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Abington Pigotts

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[Transcribed from The National Gazetteer of Great Britain and Ireland 1868]
by Colin Hinson ©2013

"ABINGTON PIGOTT'S, (or Abington in the clay), a parish in the hundred of Armingford, in the county of Cambridge, 4 miles north-west of Royston station, and 42 from London. It is situated on a branch of the river Cam. The living is a rectory* in the diocese of Ely, value £310. The patronage is with M. G. F. Pigott, Esq., of Abington Hall, who is the representative of a family which has held the manor from the time of the Conquest. The church is dedicated to St. Michael, and has nave, chancel, south porch, and tower, with two bells. The register extends as far back as 1600. There was formerly a market on Fridays, granted to the Bassingbourns about the year 1335.

[Transcribed and edited information from The National Gazetteer of Great Britain and Ireland - 1868]






Church History

  • The church of St. Michael is a small but ancient building of clunch and rubble, in the Early English and Decorated styles, consisting of chancel, nave, south porch vestry on the north side and an embattled western tower, restored in 1924, containing 4 bells: in the church are memorials to John Piggott 1613 and 1617, Mary Foster Pigott 1816, and other members of that family from 1827 to 1884, and also to Henry and Elizabeth Lynn 1662-3: there are 200 sittings.
  • The register dates from the year 1653. [Kelly's Directory - 1929]
  • There is further information and photographs of the Church on Ben and Mark's Cambridgeshire Churches website.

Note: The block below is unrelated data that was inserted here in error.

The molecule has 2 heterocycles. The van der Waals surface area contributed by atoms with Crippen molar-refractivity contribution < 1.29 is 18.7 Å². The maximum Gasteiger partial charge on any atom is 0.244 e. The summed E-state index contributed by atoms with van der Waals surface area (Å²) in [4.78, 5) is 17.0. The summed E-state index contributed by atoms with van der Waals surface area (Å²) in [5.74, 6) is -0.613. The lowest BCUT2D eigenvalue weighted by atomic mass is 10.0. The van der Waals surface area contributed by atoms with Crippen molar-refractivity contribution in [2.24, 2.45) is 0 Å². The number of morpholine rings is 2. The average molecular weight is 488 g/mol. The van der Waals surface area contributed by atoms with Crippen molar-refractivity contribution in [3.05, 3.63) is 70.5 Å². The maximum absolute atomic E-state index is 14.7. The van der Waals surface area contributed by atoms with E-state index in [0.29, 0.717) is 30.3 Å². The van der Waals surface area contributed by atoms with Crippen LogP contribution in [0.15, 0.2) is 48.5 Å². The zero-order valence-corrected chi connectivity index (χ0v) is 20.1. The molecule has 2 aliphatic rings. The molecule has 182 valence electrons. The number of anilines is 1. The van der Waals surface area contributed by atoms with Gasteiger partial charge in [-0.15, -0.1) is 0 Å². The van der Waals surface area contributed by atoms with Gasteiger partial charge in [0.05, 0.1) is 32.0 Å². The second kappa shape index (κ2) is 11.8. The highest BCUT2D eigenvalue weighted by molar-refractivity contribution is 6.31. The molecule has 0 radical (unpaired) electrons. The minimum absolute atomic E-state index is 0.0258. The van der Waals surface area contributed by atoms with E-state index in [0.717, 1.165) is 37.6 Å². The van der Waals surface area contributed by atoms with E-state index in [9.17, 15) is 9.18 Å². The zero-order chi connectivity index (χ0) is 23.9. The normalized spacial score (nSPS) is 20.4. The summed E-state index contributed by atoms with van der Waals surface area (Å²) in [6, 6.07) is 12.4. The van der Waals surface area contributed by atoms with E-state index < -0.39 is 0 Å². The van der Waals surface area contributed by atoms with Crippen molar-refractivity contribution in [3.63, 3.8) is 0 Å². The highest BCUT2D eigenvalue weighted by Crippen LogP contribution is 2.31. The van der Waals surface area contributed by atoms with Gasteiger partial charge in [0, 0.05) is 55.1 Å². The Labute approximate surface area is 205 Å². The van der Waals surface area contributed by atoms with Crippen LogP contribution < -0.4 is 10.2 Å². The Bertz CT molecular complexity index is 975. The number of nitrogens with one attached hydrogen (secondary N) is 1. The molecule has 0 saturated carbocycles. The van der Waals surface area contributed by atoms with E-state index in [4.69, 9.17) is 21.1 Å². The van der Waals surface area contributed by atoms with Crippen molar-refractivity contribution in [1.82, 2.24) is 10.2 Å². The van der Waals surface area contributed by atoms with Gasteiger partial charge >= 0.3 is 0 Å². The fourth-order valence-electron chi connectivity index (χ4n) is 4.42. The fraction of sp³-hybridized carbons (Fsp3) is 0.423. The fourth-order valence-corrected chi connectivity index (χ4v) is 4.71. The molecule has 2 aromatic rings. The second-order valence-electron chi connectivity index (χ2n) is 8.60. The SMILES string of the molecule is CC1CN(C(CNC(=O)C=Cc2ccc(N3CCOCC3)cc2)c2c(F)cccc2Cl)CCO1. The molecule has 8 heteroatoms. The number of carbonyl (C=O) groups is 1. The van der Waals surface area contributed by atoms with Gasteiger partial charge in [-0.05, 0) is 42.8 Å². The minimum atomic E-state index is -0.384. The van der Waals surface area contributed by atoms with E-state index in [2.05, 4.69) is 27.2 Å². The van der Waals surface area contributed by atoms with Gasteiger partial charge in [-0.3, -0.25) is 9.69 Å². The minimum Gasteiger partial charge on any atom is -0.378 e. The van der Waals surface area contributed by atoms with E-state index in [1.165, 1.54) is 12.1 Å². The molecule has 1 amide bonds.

Church Records

  • Church of England
    • Abington Pigotts, St Michael's: Records of baptisms 1729-1923, marriages 1729-1954, burials 1729-1987, banns for 1755-1811 and 1824-1988 reside in the Cambridgeshire Archives.The Bishop's Transcripts for the years 1599-1641, 1661-84 and 1712-1871 can be found in the Cambridge University Library. The original registers between 1652-1729 were lost. Indexes to transcripts exist in Cambridgeshire Archives for main printed registers between 1652-1812, transcripts checked against the bishop's transcript but neccessarily for the whole period exist for marriages 1599-1640, 1661-81, 1712-53, and 1813-37. Transcripts exist for baptisms and burials 1807-31 and marriages 1807-23.


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Military History

  • The Abington Piggots War Memorial has been transcribed and and the men researched, it stands in the grounds of the church to the right of the main gate as you enter.

Names, Geographical

  • Also known by the names Abington-by-Shingay or Abington-in-the-Clay .


  • Land Tax: records were compiled afresh each year and contain the names of owners and occupiers in each parish, but usually there is no address or place name. These records reside in the Cambridgeshire Archives for the years 1798 on microfilm and 1810-1948.